In addition, the accepted approach to treat placenta accreta spectrum, or the range of pathologic adherence of the placenta that includes placenta increta, placenta percreta, and placenta accreta, as well as placenta previa, is cesarean delivery (ACOG & Society for Maternal-Fetal Medicine (SMFM), 2018). Vasa previa is an indication for cesarean delivery (SMFM Publications Committee, Sinkey, Odibo, & Dashe, 2015). Accordingly, placenta previa, vasa previa, and placenta accreta spectrum are all qualifying conditions to also be excluded from the measure.

 

Ultimately, a reduction in primary cesarean births will reduce the number of women having repeat cesarean births (almost 90% of mothers who have a primary cesarean birth will have subsequent cesarean birth (CDC, 2020)). Thus, improvement in the rates of cesarean birth for the first birth will reduce the morbidity of all future births and avoid all the controversies with trial of labor after cesarean/elective repeat cesareans.

Clinical Recommendation Statement *See CMS334v4.html

The American College of Obstetrics and Gynecology (ACOG) report, Evaluation of Cesarean Delivery, recognizes the importance of the Nulliparous, Term Singleton Vertex (NTSV) population as the optimal focus for measurement and quality improvement action. A reduction in the number of nulliparous patients with live term singleton newborns in vertex position delivering by cesarean birth will result in increased patient safety, a substantial decrease in maternal and neonatal morbidity and substantial savings in health care costs.

The ACOG report, Evaluation of Cesarean Delivery (2000), recognizes the importance of the Nulliparous, Term Singleton Vertex (NTSV) population as the optimal focus for measurement and quality improvement action. A reduction in the number of nulliparous patients with live term singleton newborns in vertex position delivering by cesarean birth will result in increased patient safety, a substantial decrease in maternal and neonatal morbidity and substantial savings in health care costs.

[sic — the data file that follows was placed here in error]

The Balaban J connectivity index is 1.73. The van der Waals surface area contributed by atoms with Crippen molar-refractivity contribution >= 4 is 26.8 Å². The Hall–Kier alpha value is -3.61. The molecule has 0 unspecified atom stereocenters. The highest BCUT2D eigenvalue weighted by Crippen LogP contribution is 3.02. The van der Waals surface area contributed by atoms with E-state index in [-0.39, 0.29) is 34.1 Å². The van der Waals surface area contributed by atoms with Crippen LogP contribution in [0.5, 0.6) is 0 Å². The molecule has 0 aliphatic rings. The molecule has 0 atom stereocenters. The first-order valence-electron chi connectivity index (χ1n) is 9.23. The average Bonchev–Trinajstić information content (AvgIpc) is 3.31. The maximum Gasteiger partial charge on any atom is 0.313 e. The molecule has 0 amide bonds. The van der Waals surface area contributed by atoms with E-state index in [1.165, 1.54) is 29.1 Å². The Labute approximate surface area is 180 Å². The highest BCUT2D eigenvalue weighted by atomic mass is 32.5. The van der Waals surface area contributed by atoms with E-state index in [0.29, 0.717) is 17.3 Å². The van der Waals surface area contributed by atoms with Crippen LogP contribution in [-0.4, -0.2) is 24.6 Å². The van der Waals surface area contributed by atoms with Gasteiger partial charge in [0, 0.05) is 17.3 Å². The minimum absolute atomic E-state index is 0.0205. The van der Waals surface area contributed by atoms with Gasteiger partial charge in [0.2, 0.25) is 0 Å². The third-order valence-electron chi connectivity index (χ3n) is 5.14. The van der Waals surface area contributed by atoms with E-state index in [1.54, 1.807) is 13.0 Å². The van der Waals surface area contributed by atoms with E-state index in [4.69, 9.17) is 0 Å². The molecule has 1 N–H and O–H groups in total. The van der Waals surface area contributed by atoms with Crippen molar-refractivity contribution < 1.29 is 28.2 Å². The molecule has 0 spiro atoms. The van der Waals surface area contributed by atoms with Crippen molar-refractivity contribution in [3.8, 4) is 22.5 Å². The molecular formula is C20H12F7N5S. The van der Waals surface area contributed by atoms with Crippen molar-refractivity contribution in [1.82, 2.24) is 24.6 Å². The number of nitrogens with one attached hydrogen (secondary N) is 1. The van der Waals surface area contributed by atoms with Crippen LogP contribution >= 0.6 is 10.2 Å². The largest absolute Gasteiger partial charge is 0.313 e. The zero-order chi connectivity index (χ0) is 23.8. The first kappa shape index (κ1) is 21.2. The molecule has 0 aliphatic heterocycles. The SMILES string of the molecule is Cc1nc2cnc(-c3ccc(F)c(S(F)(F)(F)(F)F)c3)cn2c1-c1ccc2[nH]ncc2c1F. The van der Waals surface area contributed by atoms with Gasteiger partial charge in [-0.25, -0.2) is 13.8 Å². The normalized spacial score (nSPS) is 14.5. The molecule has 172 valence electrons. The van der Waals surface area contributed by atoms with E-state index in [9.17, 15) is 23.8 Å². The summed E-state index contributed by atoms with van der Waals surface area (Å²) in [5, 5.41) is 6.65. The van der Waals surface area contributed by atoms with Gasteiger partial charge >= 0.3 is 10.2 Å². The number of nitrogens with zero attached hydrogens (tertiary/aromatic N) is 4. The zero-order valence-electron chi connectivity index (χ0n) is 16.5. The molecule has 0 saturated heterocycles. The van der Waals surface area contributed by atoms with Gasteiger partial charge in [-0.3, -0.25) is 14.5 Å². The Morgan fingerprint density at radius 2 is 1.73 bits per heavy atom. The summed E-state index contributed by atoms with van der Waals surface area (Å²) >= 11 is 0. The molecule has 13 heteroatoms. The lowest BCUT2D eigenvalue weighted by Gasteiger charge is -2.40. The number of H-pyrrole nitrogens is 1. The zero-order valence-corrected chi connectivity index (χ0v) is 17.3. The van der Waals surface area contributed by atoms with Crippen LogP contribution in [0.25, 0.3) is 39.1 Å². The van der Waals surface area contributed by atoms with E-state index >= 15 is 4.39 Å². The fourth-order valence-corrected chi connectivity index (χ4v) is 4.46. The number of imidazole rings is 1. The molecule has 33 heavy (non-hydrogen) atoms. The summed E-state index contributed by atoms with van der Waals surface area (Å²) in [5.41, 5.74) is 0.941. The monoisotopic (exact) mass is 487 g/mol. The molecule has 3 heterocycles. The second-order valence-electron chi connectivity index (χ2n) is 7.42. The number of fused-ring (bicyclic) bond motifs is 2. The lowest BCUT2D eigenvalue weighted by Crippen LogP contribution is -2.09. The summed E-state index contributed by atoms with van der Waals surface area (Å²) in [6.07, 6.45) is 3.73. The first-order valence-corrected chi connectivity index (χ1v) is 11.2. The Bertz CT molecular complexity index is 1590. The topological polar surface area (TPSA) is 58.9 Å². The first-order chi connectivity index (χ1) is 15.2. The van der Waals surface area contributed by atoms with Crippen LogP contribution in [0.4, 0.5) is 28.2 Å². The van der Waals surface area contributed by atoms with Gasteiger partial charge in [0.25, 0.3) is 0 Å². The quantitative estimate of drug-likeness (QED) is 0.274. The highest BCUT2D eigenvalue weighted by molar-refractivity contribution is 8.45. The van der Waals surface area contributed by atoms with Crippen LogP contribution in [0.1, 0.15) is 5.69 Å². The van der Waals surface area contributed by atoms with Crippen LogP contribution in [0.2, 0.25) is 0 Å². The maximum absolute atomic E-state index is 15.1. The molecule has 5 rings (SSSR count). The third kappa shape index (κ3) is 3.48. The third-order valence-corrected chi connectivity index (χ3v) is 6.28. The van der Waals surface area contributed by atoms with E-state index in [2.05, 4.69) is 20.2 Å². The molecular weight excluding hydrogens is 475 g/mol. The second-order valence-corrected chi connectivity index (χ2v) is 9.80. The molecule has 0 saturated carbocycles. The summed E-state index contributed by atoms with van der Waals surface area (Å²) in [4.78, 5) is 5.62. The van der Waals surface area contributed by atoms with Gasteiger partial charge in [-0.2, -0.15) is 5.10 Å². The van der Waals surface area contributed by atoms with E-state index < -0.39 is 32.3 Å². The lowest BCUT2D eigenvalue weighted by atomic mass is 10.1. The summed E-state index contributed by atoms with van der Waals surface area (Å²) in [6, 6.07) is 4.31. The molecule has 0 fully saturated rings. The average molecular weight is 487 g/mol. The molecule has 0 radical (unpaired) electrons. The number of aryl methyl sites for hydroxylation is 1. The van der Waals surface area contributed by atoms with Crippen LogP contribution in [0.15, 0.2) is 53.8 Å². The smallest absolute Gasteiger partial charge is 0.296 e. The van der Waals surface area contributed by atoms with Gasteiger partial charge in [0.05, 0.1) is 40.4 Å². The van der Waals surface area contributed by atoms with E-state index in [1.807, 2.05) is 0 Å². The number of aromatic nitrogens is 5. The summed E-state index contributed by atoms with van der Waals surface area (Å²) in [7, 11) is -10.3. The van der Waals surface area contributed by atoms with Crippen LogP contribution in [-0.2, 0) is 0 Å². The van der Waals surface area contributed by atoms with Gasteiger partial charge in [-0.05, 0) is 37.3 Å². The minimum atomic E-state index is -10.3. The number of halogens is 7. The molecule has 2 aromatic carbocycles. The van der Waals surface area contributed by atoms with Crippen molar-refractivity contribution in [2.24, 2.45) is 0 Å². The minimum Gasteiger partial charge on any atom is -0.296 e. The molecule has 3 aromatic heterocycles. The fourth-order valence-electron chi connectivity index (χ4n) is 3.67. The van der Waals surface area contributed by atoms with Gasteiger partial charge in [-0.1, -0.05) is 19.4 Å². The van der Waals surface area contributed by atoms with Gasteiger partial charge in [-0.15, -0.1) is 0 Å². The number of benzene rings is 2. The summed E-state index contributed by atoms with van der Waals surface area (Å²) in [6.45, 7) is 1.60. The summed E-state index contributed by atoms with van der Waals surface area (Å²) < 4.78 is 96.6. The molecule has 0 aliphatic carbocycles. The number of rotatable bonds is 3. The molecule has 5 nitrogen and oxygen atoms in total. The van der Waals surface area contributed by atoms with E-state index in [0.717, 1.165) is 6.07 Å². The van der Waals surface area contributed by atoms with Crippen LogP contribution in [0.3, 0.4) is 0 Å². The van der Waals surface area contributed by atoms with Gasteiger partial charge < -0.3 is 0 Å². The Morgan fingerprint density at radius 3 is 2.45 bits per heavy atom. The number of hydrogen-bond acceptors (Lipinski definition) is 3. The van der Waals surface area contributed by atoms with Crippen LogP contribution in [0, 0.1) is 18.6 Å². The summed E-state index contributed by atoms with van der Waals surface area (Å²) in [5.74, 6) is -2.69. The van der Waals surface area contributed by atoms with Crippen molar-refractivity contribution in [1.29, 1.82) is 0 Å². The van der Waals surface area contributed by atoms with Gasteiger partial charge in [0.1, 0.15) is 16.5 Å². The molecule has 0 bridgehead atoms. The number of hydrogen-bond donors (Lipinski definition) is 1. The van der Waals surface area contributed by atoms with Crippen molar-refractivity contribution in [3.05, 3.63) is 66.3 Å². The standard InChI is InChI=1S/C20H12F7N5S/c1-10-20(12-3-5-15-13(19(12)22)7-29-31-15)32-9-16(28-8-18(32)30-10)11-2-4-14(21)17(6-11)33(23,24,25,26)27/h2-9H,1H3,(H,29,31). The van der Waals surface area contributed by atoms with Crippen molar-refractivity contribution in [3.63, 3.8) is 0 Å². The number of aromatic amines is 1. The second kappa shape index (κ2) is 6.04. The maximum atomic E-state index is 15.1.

Improvement Notation

Within Optimal Range. The Joint Commission does not want to encourage inappropriately low Cesarean rates that may be unsafe to patients. Acceptable PC-02 rates are 30% or lower, however there is not an established threshold for what rate may be too low. PC-06 serves as a balancing measure for PC-02 to guard against any unanticipated or unintended consequences and to identify unforeseen complications that might arise as a result of quality improvement activities and efforts for this measure. In order to identify areas for improvement, hospitals may want to review results based on specific ICD-10 codes or patient populations. Data could then be analyzed further determine specific patterns or trends to help reduce cesarean births.

Within Optimal Range. The Joint Commission does not want to encourage inappropriately low Cesarean rates that may be unsafe to patients. Acceptable PC-02 rates are 30% or lower, however there is not an established threshold for what rate may be too low. PC-06 serves as a balancing measure for PC-02 to guard against any unanticipated or unintended consequences and to identify unforeseen complications that might arise as a result of quality improvement activities and efforts for this measure. In order to identify areas for improvement, hospitals may want to review results based on specific ICD-10 codes or patient populations. Data could then be analyzed further determine specific patterns or trends to help reduce cesarean births.